Today my oldest child, Mairen, turned 12. She had a terrific day and is a gem of a girl. Her friends decorated her locker at school, she took a couple of tests that she felt really good about and she was nominated by her principal for a Birmingham Optimist Award. Tonight, Kevin made dinner for the grandparents and we all shared salmon and asparagus and rice with squash soup for dinner. For dessert, I made a yellow cake with chocolate frosting. It was a very grown up affair.
I remember not too long ago, when I would be up late into the night before her birthday crafting and decorating her elaborate birthday cakes in 3-D shapes like a circus train or a soccer ball or a big bed with eight girls sleeping in it. We have always done in home birthday parties for the kids with cheeky, old fashioned games, a craft, usually a meal, and always cake and ice cream. We have always enjoyed the process of finding a theme, designing the invitations and making them, choosing the games and food and I have always made the cake.
I love to bake. I have always loved it from the time I was in 3rd grade and was allowed to use the oven and mixer on my own. Each year for each child’s birthday, I would make two cakes: one for the family party and one for the friends party. No corner cutting though….if I was making a 3-D monster cake on a ramp, I did it twice. It became a sort of badge of honor and a gift of sorts to each of the kids. They loved to see their cake in evolution and really enjoyed the final product. At some point though, and I am still not sure exactly when it happened, Mairen got too old for this sort of thing. She wants a cake of course, but needs nothing fancy, nothing elaborate, nothing challenging for me to make. Last year when she wanted a ‘normal’ cake it was a relief. The pressure was off and I could just enjoy making a plain cake. This year though, I am missing it. I am missing putting energy and thought into a creation made just for her. However fleeting, these cakes were a physical representation of my affection, a labor of love. I missed showing her in this concrete way how I feel about her. Other gifts are great but the cake was always MY present to her.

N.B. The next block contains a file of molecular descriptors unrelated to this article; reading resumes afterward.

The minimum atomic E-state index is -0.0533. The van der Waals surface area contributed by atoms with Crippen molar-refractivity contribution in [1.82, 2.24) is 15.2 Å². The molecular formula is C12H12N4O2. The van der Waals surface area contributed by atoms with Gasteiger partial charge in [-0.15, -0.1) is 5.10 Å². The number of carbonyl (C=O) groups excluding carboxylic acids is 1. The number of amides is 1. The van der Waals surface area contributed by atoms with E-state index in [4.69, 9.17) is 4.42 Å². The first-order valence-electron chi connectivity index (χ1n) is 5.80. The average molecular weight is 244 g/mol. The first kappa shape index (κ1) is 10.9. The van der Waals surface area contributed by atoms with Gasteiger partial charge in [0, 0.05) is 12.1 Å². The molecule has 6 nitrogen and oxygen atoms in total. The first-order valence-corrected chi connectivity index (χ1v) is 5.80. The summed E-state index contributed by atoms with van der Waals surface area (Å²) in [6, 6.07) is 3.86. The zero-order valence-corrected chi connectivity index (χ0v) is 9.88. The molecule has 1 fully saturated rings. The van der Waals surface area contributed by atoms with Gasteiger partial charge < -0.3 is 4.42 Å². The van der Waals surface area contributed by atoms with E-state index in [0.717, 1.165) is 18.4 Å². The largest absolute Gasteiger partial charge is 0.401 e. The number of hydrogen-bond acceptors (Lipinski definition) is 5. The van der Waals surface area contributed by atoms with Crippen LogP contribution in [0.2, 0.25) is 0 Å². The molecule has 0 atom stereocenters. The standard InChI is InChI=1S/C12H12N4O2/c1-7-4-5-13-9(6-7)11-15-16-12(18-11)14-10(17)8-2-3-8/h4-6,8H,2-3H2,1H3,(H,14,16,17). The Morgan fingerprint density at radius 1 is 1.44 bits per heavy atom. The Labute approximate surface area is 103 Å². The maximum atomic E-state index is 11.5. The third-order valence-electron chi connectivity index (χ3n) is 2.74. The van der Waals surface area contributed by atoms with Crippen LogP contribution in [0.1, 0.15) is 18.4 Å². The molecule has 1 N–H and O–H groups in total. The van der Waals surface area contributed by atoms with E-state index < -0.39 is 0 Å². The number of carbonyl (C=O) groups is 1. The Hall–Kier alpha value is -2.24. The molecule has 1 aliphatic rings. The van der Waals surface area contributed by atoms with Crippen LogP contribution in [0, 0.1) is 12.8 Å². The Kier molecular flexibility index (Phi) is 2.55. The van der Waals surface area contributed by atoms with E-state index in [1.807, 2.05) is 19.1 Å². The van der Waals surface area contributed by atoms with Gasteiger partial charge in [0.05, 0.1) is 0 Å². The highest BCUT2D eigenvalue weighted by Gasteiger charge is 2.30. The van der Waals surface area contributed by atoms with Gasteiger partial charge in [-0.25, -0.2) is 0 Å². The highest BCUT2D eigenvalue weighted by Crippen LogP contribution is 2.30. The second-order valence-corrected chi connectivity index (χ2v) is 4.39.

She is growing up of course and our relationship is changing. In many ways for the better. We are growing closer and sharing more and more with each other. Sometimes I think I don’t need the cake to show her how much I love her and yet making the elaborate cake is an easy way to do that. Sharing more of myself is harder in some ways but as she is telling me in a very concrete way that she is growing up, I must too and embrace a new phase in this mother-daughter relationship. Sometimes making a cake seems a lot easier.
Share yourself, embrace your kids and evolve and each day will be your best!
Molly O’Shea, MD Birmingham Pediatrics + Wellness Center